Acupuncture, Chinese medicine and fertility

 

Acupuncture is becoming increasingly popular with couples trying to conceive, either naturally or through IVF. We prefer clients to come for treatment in advance of attempting conception or IVF, ideally at least 3 months before. This is especially important for treating male factor problems as it takes several months for the sperm to mature. Also by seeing a client well in advance we can try to assist in preparing the body for IVF and for pregnancy.

 

Acupuncture appears to have widespread actions in the body and some effects take time to build. Acupuncture generally helps relieve stress, which in itself can have a profound effect on the menstrual cycle and thus fertility. Clients often find acupuncture calming and many enjoy better sleep.

 

Acupuncture affects the hormone regulating centres in the brain, helping regulate the menstrual cycle. It has also shown beneficial effects in PCOS (Stener-Victorin 2000, Jedel et al 2011), a common cause of fertility problems.

Studies have suggested that acupuncture may help male subfertility (Pei et al 2005, Stener-Victorin 2010) Again it should be started at least three months before IVF to try to optimise semen parameters.

 

Studies have shown effects on blood flow to the uterus and ovaries, (Stener-Victorin et al 1996, Ho et al 2009) possibly inferring improved endometrial blood flow and increased endometrial thickness (Villahermosa et al, 2013) Acupuncture point stimulation is also thought to help endometrial receptivity so helping implantation (Shuai et al 2015) as well as enhancing egg production and quality (Jin et al 2009, Chen 2009).

 

The study by Paulus et al in 2002 into the use of acupuncture before and after embryo transfer stimulated a lot of interest in the therapy and several further studies followed (Stener-Victorin and Humaidan 2006). A recent review by Shen  et al in 2014 only found evidence benefit when follicular phase treatment was combined with treatment around embryo transfer.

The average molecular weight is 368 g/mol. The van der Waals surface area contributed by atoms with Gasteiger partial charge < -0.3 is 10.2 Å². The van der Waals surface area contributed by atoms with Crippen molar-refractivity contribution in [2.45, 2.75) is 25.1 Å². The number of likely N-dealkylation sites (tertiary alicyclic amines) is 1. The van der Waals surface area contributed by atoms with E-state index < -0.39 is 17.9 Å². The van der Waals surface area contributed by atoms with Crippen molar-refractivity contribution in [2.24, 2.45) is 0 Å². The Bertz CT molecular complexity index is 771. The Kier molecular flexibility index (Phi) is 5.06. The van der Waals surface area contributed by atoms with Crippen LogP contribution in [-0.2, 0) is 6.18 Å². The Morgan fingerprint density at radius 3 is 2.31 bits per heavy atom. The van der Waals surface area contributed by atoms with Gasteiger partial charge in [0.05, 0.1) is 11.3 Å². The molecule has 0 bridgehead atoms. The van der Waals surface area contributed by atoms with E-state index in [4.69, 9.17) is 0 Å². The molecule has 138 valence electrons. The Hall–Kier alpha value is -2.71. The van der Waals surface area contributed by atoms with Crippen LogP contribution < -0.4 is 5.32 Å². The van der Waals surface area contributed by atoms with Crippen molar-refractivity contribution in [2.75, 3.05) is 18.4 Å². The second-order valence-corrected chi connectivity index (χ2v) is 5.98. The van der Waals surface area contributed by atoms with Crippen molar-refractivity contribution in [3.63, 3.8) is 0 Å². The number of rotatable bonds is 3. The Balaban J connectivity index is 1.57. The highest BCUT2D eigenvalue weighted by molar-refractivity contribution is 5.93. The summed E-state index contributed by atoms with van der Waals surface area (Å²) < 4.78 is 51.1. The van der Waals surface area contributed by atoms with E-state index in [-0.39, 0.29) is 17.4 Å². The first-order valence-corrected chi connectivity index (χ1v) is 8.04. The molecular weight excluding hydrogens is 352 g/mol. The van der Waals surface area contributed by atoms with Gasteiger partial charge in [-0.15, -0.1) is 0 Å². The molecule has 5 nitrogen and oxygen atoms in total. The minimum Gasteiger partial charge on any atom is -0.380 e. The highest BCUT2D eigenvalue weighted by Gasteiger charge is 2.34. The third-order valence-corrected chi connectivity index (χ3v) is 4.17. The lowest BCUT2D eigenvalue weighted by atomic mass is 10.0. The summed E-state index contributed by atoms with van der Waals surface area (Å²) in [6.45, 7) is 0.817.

As it is difficult to incorporate a suitable control group within acupuncture studies and given the nature of the intervention, the treatment approach cannot be wholly supported by scientific research. Particularly within IVF, analysis of trials can be challenging (Carr 2014). Additionally, study protocols often do not resemble acupuncture practice in the clinical setting.

 

In our clinic we use Chinese medicine diagnosis and plan treatment accordingly. Once we make our diagnosis we discuss with the client how we think we can help them. We may discuss herbal medicine in certain situations e.g. in the treatment of endometriosis and some types of male subfertility. We may incorporate moxibustion and we often use massage as part of the treatment. Diet and lifestyle are discussed, in accordance with the principles of Chinese medicine.

 

As practitioners of Chinese medicine we continue to offer ongoing support through pregnancy for those who wish to continue with treatment.

 

Research Papers

The Chinese Medicine Clinic at H & Wei Chinese Medicine, 76 Bell Street, Dundee, DD1 1HF

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